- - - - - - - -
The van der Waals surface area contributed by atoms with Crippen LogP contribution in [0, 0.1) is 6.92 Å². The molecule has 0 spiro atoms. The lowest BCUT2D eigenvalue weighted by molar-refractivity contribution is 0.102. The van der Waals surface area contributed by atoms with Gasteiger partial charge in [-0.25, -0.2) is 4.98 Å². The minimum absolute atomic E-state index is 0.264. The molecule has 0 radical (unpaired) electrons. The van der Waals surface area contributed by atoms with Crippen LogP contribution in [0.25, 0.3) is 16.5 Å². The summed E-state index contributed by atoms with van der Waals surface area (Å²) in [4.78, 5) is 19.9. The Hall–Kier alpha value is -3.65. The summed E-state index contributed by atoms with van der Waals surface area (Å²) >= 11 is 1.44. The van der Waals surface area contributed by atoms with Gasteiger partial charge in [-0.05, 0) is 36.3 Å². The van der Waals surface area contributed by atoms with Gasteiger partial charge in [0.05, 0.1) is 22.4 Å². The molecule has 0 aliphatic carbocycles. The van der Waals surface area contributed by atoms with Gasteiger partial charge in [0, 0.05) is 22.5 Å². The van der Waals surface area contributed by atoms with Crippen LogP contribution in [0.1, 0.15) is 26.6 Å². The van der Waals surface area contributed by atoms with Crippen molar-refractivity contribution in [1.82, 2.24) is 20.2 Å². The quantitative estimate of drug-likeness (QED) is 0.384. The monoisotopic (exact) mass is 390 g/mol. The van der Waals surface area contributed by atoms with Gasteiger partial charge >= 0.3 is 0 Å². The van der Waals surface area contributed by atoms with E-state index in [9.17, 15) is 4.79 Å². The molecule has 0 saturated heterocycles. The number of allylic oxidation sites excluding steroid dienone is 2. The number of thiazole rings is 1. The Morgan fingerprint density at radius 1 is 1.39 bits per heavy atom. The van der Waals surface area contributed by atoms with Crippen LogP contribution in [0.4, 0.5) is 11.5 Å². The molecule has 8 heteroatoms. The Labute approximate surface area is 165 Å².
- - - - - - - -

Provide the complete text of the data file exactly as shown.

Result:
The van der Waals surface area contributed by atoms with Crippen LogP contribution in [0, 0.1) is 6.92 Å². The molecule has 0 spiro atoms. The lowest BCUT2D eigenvalue weighted by molar-refractivity contribution is 0.102. The van der Waals surface area contributed by atoms with Gasteiger partial charge in [-0.25, -0.2) is 4.98 Å². The minimum absolute atomic E-state index is 0.264. The molecule has 0 radical (unpaired) electrons. The van der Waals surface area contributed by atoms with Crippen LogP contribution in [0.25, 0.3) is 16.5 Å². The summed E-state index contributed by atoms with van der Waals surface area (Å²) in [4.78, 5) is 19.9. The Hall–Kier alpha value is -3.65. The summed E-state index contributed by atoms with van der Waals surface area (Å²) >= 11 is 1.44. The van der Waals surface area contributed by atoms with Gasteiger partial charge in [-0.05, 0) is 36.3 Å². The van der Waals surface area contributed by atoms with Gasteiger partial charge in [0.05, 0.1) is 22.4 Å². The molecule has 0 aliphatic carbocycles. The van der Waals surface area contributed by atoms with Gasteiger partial charge in [0, 0.05) is 22.5 Å². The van der Waals surface area contributed by atoms with Crippen LogP contribution in [0.1, 0.15) is 26.6 Å². The van der Waals surface area contributed by atoms with Crippen molar-refractivity contribution in [1.82, 2.24) is 20.2 Å². The quantitative estimate of drug-likeness (QED) is 0.384. The monoisotopic (exact) mass is 390 g/mol. The van der Waals surface area contributed by atoms with Gasteiger partial charge >= 0.3 is 0 Å². The van der Waals surface area contributed by atoms with E-state index in [9.17, 15) is 4.79 Å². The molecule has 0 saturated heterocycles. The number of allylic oxidation sites excluding steroid dienone is 2. The number of thiazole rings is 1. The Morgan fingerprint density at radius 1 is 1.39 bits per heavy atom. The van der Waals surface area contributed by atoms with Crippen LogP contribution in [0.4, 0.5) is 11.5 Å². The molecule has 8 heteroatoms. The Labute approximate surface area is 165 Å².